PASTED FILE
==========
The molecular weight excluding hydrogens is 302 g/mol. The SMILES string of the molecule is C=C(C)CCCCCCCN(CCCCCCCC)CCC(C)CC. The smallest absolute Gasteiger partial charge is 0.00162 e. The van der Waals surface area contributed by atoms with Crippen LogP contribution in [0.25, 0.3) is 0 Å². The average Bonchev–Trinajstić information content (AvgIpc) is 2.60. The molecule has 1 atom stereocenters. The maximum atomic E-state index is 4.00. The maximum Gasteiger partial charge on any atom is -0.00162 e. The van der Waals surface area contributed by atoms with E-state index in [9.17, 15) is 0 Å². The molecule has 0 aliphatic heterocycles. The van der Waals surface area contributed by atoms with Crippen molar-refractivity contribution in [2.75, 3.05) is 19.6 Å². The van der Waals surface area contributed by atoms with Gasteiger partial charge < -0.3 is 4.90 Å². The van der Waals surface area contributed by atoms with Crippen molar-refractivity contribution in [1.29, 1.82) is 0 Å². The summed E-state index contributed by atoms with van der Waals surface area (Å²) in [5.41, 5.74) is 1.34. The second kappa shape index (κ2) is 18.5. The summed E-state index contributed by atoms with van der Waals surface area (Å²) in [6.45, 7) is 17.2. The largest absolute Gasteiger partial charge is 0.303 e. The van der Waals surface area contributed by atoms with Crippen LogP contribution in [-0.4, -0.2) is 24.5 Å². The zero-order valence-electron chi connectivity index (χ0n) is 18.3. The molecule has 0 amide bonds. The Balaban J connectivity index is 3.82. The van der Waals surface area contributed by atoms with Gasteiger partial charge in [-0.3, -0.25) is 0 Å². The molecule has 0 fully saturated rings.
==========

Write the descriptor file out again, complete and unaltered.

The molecular weight excluding hydrogens is 302 g/mol. The SMILES string of the molecule is C=C(C)CCCCCCCN(CCCCCCCC)CCC(C)CC. The smallest absolute Gasteiger partial charge is 0.00162 e. The van der Waals surface area contributed by atoms with Crippen LogP contribution in [0.25, 0.3) is 0 Å². The average Bonchev–Trinajstić information content (AvgIpc) is 2.60. The molecule has 1 atom stereocenters. The maximum atomic E-state index is 4.00. The maximum Gasteiger partial charge on any atom is -0.00162 e. The van der Waals surface area contributed by atoms with E-state index in [9.17, 15) is 0 Å². The molecule has 0 aliphatic heterocycles. The van der Waals surface area contributed by atoms with Crippen molar-refractivity contribution in [2.75, 3.05) is 19.6 Å². The van der Waals surface area contributed by atoms with Gasteiger partial charge < -0.3 is 4.90 Å². The van der Waals surface area contributed by atoms with Crippen molar-refractivity contribution in [1.29, 1.82) is 0 Å². The summed E-state index contributed by atoms with van der Waals surface area (Å²) in [5.41, 5.74) is 1.34. The second kappa shape index (κ2) is 18.5. The summed E-state index contributed by atoms with van der Waals surface area (Å²) in [6.45, 7) is 17.2. The largest absolute Gasteiger partial charge is 0.303 e. The van der Waals surface area contributed by atoms with Crippen LogP contribution in [-0.4, -0.2) is 24.5 Å². The zero-order valence-electron chi connectivity index (χ0n) is 18.3. The molecule has 0 amide bonds. The Balaban J connectivity index is 3.82. The van der Waals surface area contributed by atoms with Gasteiger partial charge in [-0.3, -0.25) is 0 Å². The molecule has 0 fully saturated rings.